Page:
|Vanessa L. Smith|
Vantage Legal Solutions P.C.
Leavitt Group Benefits Compliance
On September 30, 2020, Governor Gavin Newsom signed into law California Senate Bill 973, requiring employers to file a supplemental EEO report containing pay data. This new law is the technical equivalent of Component 2 of the EEO-1 report that was proposed at the federal level and subsequently rescinded.
Employers with 100 or more employees must provide a snapshot of pay data beginning March 2021 for the time period covering October 1 through December 31, 2020. Subsequent reports will be due annually in March for the full calendar year prior.
The report will be submitted to the Department of Fair Employment and Housing (yet to be provided on their website) and will include the number of employees by race, ethnicity, and sex in the standard 10 federal EEO categories. Required data includes previous W-2 earnings and hours for all employees, and salaries must be grouped into pre-determined pay bands from the Bureau of Labor Statistics.
There are outstanding questions in the law relating to whether it applies to employers with 100 employees in California or 100 employees overall, and whether only California employees should be reported. Nonetheless, as the initial filing date of March 30, 2021, will cover pay periods starting October 1, 2020, California employers should prepare now to ensure the accurate capture of data needed to timely submit the report. Employers should also consider conducting pay equity analysis to be aware of any pay issues prior to submitting the report and to develop a proactive plan to address the same. Once the DFEH releases the report submission link and information, additional links will be added to the DFEH website. Be sure to subscribe to the Leavitt Group news articles to stay up to date on this topic.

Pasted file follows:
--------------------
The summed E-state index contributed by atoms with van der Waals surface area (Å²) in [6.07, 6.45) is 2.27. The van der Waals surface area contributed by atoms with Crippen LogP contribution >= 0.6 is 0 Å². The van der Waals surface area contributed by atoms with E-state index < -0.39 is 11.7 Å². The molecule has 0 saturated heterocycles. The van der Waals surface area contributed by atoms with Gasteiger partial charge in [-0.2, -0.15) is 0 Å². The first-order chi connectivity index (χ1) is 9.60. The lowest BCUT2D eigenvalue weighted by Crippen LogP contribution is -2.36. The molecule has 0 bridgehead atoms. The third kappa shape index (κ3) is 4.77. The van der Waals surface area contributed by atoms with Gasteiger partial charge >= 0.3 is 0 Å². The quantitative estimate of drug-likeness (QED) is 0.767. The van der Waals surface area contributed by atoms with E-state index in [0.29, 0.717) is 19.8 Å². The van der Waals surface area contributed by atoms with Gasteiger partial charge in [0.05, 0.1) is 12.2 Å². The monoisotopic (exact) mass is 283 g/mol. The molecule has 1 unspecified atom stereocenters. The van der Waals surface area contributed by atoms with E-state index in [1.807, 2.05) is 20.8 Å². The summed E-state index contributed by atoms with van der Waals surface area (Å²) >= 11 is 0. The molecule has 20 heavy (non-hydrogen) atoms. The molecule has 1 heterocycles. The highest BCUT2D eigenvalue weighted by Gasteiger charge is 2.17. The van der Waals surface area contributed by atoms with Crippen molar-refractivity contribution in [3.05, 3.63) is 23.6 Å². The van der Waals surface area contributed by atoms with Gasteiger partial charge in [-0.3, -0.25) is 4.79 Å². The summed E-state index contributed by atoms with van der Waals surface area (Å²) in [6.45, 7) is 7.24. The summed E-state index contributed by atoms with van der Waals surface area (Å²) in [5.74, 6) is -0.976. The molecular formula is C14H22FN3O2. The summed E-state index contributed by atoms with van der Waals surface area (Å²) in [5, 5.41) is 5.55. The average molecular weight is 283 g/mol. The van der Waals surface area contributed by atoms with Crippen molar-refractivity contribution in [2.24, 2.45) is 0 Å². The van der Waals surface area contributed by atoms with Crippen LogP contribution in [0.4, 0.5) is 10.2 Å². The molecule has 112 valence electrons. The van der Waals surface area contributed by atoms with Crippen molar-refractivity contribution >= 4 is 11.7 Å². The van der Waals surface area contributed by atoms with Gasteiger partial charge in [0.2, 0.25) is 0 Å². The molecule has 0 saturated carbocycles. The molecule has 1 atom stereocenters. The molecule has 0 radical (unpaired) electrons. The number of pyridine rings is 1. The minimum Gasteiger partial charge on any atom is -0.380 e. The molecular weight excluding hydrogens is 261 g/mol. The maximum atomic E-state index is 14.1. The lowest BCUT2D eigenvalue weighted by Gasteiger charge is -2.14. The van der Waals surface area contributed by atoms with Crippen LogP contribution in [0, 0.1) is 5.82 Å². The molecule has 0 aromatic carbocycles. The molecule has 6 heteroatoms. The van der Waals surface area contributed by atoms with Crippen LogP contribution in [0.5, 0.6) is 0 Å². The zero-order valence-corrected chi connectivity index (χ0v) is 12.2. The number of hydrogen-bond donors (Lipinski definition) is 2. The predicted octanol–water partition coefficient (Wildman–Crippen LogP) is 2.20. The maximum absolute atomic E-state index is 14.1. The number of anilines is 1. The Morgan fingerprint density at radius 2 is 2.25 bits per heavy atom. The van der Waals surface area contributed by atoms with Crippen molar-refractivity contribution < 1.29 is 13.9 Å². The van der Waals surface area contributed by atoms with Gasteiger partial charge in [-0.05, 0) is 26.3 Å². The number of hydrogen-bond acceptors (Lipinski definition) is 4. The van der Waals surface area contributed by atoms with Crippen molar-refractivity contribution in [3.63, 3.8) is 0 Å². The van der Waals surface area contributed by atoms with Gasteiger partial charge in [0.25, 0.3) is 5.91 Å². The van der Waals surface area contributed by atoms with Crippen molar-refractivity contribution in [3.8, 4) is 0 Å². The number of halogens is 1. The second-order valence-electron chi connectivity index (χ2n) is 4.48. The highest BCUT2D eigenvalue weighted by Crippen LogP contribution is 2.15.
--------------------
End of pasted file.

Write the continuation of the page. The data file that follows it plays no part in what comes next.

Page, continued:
Consult with Leavitt Group’s preferred employment law firm, Vantage Legal, or another employment attorney of your choice to help navigate this new requirement and ensure your continued compliance.